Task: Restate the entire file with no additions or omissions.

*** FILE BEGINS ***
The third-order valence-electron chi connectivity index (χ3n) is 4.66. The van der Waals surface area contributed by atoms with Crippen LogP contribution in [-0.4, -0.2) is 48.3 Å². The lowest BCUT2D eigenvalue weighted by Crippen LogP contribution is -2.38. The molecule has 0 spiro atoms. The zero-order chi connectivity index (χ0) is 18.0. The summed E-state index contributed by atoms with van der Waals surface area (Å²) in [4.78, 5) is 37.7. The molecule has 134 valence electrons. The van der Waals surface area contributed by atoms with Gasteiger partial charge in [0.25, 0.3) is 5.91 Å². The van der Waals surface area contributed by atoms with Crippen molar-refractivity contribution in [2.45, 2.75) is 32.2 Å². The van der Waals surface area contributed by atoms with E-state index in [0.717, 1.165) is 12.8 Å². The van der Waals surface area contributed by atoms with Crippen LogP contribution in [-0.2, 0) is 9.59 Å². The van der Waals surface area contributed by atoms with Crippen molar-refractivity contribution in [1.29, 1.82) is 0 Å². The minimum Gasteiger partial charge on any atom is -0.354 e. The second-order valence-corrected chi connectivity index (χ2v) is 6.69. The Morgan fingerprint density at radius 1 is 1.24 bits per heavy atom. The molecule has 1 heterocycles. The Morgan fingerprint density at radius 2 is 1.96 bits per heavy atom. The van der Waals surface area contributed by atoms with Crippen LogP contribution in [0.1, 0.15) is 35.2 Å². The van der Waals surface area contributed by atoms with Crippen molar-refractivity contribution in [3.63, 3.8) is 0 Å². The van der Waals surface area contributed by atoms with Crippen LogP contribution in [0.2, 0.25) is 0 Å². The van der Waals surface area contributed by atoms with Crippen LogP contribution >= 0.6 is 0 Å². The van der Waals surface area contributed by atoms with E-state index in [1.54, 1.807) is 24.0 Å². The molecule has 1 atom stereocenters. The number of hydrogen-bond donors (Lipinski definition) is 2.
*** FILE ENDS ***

The third-order valence-electron chi connectivity index (χ3n) is 4.66. The van der Waals surface area contributed by atoms with Crippen LogP contribution in [-0.4, -0.2) is 48.3 Å². The lowest BCUT2D eigenvalue weighted by Crippen LogP contribution is -2.38. The molecule has 0 spiro atoms. The zero-order chi connectivity index (χ0) is 18.0. The summed E-state index contributed by atoms with van der Waals surface area (Å²) in [4.78, 5) is 37.7. The molecule has 134 valence electrons. The van der Waals surface area contributed by atoms with Gasteiger partial charge in [0.25, 0.3) is 5.91 Å². The van der Waals surface area contributed by atoms with Crippen molar-refractivity contribution in [2.45, 2.75) is 32.2 Å². The van der Waals surface area contributed by atoms with E-state index in [0.717, 1.165) is 12.8 Å². The van der Waals surface area contributed by atoms with Crippen LogP contribution in [-0.2, 0) is 9.59 Å². The van der Waals surface area contributed by atoms with Crippen molar-refractivity contribution in [1.29, 1.82) is 0 Å². The minimum Gasteiger partial charge on any atom is -0.354 e. The second-order valence-corrected chi connectivity index (χ2v) is 6.69. The Morgan fingerprint density at radius 1 is 1.24 bits per heavy atom. The molecule has 1 heterocycles. The Morgan fingerprint density at radius 2 is 1.96 bits per heavy atom. The van der Waals surface area contributed by atoms with Crippen LogP contribution in [0.1, 0.15) is 35.2 Å². The van der Waals surface area contributed by atoms with Crippen molar-refractivity contribution in [3.63, 3.8) is 0 Å². The van der Waals surface area contributed by atoms with Crippen LogP contribution in [0.2, 0.25) is 0 Å². The van der Waals surface area contributed by atoms with Crippen LogP contribution >= 0.6 is 0 Å². The van der Waals surface area contributed by atoms with E-state index in [1.54, 1.807) is 24.0 Å². The molecule has 1 atom stereocenters. The number of hydrogen-bond donors (Lipinski definition) is 2.